Gisborne is a genuine laid-back surf town, with long hot summers and a range of uncrowded surf breaks for both experienced surfers and learners.
There is miles of unsurpassed pristine coastline with beautiful golden East Coast sand and crystal blue waves.
From the beach breaks of Midway and Wainui, to the point and reef breaks of Makorori, and the power and perfection of Tuamotu Island, there is something for every surfer.
There is also good surfing further up the coast north of Gisborne and at Mahia peninsula to the south.
Our beaches can be surfed all year round.
The temperatures are very warm in summer (December-March), when you can surf without a wetsuit or in a spring suit for longer sessions.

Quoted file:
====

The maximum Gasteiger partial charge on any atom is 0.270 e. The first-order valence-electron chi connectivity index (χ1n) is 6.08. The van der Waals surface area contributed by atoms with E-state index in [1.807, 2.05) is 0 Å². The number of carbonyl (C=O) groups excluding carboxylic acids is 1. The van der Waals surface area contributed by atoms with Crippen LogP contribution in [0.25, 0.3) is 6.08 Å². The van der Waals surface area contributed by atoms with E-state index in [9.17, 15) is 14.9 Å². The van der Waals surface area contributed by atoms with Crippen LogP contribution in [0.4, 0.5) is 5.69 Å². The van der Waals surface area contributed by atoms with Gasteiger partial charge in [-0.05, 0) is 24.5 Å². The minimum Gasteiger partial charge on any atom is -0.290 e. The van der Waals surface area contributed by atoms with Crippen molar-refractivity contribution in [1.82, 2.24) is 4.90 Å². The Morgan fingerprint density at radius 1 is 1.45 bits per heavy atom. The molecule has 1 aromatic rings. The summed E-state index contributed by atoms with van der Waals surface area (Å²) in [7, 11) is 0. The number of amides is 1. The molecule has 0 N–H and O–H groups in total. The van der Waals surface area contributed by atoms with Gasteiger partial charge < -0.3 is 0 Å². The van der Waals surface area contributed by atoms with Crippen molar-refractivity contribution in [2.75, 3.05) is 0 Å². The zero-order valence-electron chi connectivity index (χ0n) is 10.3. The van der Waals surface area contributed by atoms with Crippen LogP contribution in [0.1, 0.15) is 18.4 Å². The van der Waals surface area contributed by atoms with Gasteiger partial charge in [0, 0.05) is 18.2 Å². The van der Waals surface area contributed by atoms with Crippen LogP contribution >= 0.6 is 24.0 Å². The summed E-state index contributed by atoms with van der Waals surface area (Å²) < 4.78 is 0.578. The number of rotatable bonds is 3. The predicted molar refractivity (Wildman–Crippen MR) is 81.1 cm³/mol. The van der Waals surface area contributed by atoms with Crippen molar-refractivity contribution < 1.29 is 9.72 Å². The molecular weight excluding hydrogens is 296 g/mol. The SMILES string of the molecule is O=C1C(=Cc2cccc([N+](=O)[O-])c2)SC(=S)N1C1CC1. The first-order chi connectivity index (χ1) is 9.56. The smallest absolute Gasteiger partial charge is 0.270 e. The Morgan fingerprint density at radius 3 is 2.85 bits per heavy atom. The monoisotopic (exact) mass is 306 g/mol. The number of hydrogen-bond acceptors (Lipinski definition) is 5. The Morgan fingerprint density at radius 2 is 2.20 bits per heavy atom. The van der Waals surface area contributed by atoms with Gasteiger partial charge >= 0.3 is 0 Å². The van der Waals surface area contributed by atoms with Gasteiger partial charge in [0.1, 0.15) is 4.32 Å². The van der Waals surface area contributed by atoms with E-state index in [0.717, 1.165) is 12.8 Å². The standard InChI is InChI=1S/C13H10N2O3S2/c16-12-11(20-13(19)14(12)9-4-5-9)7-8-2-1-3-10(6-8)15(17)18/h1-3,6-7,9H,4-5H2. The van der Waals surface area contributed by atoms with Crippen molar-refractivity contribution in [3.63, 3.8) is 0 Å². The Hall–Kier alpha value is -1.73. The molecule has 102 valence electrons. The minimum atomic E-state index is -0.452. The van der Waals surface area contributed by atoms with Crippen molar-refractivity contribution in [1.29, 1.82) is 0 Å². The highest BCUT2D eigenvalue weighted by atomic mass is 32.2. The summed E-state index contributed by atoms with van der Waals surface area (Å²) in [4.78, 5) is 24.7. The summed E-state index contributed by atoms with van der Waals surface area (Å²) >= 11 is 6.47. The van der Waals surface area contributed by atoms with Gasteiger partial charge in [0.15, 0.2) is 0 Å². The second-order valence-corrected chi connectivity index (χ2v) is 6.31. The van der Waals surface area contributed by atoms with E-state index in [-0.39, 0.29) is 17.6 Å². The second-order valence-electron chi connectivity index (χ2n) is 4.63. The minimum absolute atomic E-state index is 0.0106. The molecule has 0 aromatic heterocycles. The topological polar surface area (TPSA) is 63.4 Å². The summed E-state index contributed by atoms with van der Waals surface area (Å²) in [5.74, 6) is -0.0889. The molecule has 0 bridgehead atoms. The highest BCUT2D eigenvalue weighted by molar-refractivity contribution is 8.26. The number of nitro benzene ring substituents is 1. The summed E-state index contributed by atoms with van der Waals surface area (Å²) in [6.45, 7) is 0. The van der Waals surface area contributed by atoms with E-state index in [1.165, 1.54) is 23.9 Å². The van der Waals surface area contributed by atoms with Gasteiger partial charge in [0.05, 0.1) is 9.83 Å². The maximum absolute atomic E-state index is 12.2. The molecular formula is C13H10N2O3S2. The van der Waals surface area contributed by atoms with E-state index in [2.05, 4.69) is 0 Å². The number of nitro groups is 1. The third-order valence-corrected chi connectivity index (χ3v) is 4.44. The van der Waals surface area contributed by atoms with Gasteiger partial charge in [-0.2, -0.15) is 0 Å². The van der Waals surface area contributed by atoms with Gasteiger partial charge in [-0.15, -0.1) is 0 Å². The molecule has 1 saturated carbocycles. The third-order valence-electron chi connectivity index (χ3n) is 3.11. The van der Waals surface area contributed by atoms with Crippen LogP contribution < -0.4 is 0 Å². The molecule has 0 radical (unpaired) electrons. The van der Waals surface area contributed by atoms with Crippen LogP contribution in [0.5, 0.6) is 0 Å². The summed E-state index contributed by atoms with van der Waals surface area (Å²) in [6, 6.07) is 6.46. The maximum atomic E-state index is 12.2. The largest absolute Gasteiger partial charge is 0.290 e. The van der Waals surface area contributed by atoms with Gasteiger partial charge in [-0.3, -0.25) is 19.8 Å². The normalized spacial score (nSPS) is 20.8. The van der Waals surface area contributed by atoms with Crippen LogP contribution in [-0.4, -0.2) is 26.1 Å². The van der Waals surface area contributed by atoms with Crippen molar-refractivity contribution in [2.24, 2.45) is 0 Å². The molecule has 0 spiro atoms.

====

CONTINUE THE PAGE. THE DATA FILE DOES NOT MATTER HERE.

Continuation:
The surf is bigger in winter (June-September) but it is cold and a good wetsuit is needed.
Gisborne became a mecca for surfers in the early 1960s when a whole generation of rebellious baby boomers made the Salisbury Road and city (Waikanae / Midway) beach area the hub of a notorious new counter culture.
The art of surfing has survived to become a serious form of recreation and Gisborne continues to attract and produce surfing legends.
Gisborne is also home to one of New Zealand's largest collections of surfboards, housed in a special gallery at Te Whare Taonga o Te Tairawhiti (or Tairawhiti Museum).
These boards, which virtually depict the history of surfing, were collected by Gisborne veteran surfer John Gisby.